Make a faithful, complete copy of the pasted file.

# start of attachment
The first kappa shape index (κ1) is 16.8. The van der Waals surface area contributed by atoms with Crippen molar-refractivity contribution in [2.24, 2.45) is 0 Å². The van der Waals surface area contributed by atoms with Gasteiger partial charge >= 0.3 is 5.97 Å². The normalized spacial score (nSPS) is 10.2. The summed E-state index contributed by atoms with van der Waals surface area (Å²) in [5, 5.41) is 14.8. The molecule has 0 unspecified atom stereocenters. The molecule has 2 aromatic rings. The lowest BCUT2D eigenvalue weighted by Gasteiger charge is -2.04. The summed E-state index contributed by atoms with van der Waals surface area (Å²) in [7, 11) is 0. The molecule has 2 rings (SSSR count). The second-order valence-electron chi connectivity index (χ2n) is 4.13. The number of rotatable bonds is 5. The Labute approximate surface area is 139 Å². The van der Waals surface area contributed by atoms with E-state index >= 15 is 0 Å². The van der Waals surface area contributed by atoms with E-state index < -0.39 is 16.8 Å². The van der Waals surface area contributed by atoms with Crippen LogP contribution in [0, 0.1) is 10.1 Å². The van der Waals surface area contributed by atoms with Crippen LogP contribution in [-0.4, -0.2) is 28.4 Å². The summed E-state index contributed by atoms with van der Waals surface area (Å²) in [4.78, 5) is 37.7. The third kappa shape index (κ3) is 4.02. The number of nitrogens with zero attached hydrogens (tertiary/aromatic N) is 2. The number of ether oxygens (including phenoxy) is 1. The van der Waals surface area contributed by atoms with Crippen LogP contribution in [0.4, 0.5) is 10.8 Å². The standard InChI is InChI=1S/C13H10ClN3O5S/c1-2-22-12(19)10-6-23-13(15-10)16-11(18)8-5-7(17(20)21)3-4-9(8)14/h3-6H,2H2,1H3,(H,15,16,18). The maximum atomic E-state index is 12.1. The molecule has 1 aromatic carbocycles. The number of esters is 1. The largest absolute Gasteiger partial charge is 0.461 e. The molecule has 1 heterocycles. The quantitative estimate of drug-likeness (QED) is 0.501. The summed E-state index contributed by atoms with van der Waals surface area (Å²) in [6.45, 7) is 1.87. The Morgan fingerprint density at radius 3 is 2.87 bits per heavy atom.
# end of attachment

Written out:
The first kappa shape index (κ1) is 16.8. The van der Waals surface area contributed by atoms with Crippen molar-refractivity contribution in [2.24, 2.45) is 0 Å². The van der Waals surface area contributed by atoms with Gasteiger partial charge >= 0.3 is 5.97 Å². The normalized spacial score (nSPS) is 10.2. The summed E-state index contributed by atoms with van der Waals surface area (Å²) in [5, 5.41) is 14.8. The molecule has 0 unspecified atom stereocenters. The molecule has 2 aromatic rings. The lowest BCUT2D eigenvalue weighted by Gasteiger charge is -2.04. The summed E-state index contributed by atoms with van der Waals surface area (Å²) in [7, 11) is 0. The molecule has 2 rings (SSSR count). The second-order valence-electron chi connectivity index (χ2n) is 4.13. The number of rotatable bonds is 5. The Labute approximate surface area is 139 Å². The van der Waals surface area contributed by atoms with E-state index >= 15 is 0 Å². The van der Waals surface area contributed by atoms with E-state index < -0.39 is 16.8 Å². The van der Waals surface area contributed by atoms with Crippen LogP contribution in [0, 0.1) is 10.1 Å². The van der Waals surface area contributed by atoms with Crippen LogP contribution in [-0.4, -0.2) is 28.4 Å². The summed E-state index contributed by atoms with van der Waals surface area (Å²) in [4.78, 5) is 37.7. The third kappa shape index (κ3) is 4.02. The number of nitrogens with zero attached hydrogens (tertiary/aromatic N) is 2. The number of ether oxygens (including phenoxy) is 1. The van der Waals surface area contributed by atoms with Crippen LogP contribution in [0.4, 0.5) is 10.8 Å². The standard InChI is InChI=1S/C13H10ClN3O5S/c1-2-22-12(19)10-6-23-13(15-10)16-11(18)8-5-7(17(20)21)3-4-9(8)14/h3-6H,2H2,1H3,(H,15,16,18). The maximum atomic E-state index is 12.1. The molecule has 1 aromatic carbocycles. The number of esters is 1. The largest absolute Gasteiger partial charge is 0.461 e. The molecule has 1 heterocycles. The quantitative estimate of drug-likeness (QED) is 0.501. The summed E-state index contributed by atoms with van der Waals surface area (Å²) in [6.45, 7) is 1.87. The Morgan fingerprint density at radius 3 is 2.87 bits per heavy atom.